Blocks are often correlated with rim protection. To an extent, they should be. 62.1 percent of Turner’s blocks have come at the rim. But that isn’t the only area where Turner is pulverizing opponents shots. That is just the precipice.
In the short mid-range, Turner is showing off the improved intricacies of his defensive skills. He has 35 blocks in this area (4-14 feet), which is already a career-high after just 37 games. He is mastering his footwork and showing off an improved knowledge of the angles and positioning that are required to defend farther from the rim.
This is why Turner should be vaulted into the DPOY discussion. Beyond refining his already electric rim protection, he is now extinguishing opponents out to 15 feet, and we are getting effective plays like this as a result, where Turner can shut down dudes one on one from longer distances:
That block was recovered by the Pacers, who then pushed in transition. That is a theme. Indiana recovers the ball on 69.9 percent of Turner’s blocks, easily the highest rate of Turner’s career. He has improved at a subtlety: getting the block AND the rebound – a skill combo that escaped him for the first three seasons of his career.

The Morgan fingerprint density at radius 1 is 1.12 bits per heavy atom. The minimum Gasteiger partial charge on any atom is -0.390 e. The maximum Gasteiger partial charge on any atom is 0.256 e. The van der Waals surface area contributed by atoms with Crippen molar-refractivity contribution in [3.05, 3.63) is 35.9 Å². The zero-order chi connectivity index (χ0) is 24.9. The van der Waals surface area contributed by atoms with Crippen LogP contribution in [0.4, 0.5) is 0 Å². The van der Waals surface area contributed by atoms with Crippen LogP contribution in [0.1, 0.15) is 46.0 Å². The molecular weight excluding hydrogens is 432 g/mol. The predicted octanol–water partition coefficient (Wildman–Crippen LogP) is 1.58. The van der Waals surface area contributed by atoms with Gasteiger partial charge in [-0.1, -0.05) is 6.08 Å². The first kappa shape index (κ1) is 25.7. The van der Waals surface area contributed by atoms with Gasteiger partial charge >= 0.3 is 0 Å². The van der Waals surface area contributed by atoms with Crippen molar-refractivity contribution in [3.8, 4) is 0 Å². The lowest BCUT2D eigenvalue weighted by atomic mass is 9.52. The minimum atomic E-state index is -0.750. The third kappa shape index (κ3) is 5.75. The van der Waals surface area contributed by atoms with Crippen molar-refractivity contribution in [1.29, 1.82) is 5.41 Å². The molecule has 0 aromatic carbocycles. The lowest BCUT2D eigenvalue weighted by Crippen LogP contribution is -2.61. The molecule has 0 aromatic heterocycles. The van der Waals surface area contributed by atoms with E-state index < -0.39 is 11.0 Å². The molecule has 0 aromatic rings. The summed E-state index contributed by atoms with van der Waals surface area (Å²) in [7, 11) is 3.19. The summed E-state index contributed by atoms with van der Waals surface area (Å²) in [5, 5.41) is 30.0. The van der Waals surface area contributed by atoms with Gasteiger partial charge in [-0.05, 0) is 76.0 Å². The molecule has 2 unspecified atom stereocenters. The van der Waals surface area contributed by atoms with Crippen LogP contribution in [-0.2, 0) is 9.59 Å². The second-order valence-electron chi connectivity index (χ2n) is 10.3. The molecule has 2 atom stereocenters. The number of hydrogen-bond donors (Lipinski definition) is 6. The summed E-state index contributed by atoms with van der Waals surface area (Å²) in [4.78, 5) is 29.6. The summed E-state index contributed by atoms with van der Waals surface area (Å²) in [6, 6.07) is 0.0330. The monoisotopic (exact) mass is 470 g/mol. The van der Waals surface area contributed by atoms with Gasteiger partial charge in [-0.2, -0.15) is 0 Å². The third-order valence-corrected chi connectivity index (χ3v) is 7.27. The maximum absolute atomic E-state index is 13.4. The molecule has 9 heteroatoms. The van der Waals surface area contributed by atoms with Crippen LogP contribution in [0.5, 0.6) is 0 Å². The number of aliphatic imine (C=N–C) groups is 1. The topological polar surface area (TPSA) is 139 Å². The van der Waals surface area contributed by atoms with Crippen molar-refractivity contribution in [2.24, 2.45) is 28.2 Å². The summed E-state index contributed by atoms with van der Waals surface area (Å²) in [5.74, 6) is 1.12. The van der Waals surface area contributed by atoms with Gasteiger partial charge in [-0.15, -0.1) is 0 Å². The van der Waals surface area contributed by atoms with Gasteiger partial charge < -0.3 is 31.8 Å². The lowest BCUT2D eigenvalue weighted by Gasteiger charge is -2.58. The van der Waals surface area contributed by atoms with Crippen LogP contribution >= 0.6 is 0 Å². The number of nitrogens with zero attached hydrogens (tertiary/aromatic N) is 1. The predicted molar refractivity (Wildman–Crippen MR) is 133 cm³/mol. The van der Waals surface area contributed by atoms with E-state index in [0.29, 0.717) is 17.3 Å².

And it is a good thing they get recovered, too. After the Pacers block a shot at the rim, they have a 138.7 offensive rating on the ensuing possession (86 points of 62 trips down the floor), and absurd mark. Granted, not all of these blocks come from Turner, but over half of them are from the result of his smackdowns – he has 64 of the Pacers 119 blocks at the basket this year. His defense leads to easy offense, a useless argument for DPOY but a useful point when preaching how his defense helps the team on both ends of the floor.
Myles Turner just gets it now. All the yoga and weightlifting he participated in this offseason has made him more nimble while also making him stronger – the perfect combination he needed to refine his defensive game. The Pacers defense allows a hair over 103 points per 100 possessions when Turner is on the floor, an insane figure in this day and age. He is the anchor of the leagues second best defense, capable of altering a game by patrolling a 15-foot radius away from the rim. Add his name to the list: Myles Turner is a real, legitimate Defensive Player of the Year candidate.